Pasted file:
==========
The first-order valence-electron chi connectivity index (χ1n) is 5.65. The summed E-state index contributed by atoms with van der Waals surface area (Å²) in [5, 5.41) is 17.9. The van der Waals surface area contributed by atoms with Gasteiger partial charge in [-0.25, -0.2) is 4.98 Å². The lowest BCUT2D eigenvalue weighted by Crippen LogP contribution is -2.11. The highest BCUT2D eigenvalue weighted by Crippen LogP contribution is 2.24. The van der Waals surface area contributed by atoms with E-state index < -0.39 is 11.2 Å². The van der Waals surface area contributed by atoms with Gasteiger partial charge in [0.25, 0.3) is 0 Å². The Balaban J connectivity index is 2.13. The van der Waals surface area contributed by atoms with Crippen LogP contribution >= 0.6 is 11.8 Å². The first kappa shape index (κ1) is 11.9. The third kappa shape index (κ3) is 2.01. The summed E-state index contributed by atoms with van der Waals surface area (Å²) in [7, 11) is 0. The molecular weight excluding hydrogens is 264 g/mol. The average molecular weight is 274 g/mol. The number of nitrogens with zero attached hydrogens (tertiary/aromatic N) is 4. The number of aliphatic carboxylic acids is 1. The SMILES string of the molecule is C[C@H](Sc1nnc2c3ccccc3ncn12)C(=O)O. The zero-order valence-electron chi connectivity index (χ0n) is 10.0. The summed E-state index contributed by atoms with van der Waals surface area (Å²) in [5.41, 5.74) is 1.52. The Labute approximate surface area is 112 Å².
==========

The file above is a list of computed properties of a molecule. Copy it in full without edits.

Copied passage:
The first-order valence-electron chi connectivity index (χ1n) is 5.65. The summed E-state index contributed by atoms with van der Waals surface area (Å²) in [5, 5.41) is 17.9. The van der Waals surface area contributed by atoms with Gasteiger partial charge in [-0.25, -0.2) is 4.98 Å². The lowest BCUT2D eigenvalue weighted by Crippen LogP contribution is -2.11. The highest BCUT2D eigenvalue weighted by Crippen LogP contribution is 2.24. The van der Waals surface area contributed by atoms with E-state index < -0.39 is 11.2 Å². The van der Waals surface area contributed by atoms with Gasteiger partial charge in [0.25, 0.3) is 0 Å². The Balaban J connectivity index is 2.13. The van der Waals surface area contributed by atoms with Crippen LogP contribution >= 0.6 is 11.8 Å². The first kappa shape index (κ1) is 11.9. The third kappa shape index (κ3) is 2.01. The summed E-state index contributed by atoms with van der Waals surface area (Å²) in [7, 11) is 0. The molecular weight excluding hydrogens is 264 g/mol. The average molecular weight is 274 g/mol. The number of nitrogens with zero attached hydrogens (tertiary/aromatic N) is 4. The number of aliphatic carboxylic acids is 1. The SMILES string of the molecule is C[C@H](Sc1nnc2c3ccccc3ncn12)C(=O)O. The zero-order valence-electron chi connectivity index (χ0n) is 10.0. The summed E-state index contributed by atoms with van der Waals surface area (Å²) in [5.41, 5.74) is 1.52. The Labute approximate surface area is 112 Å².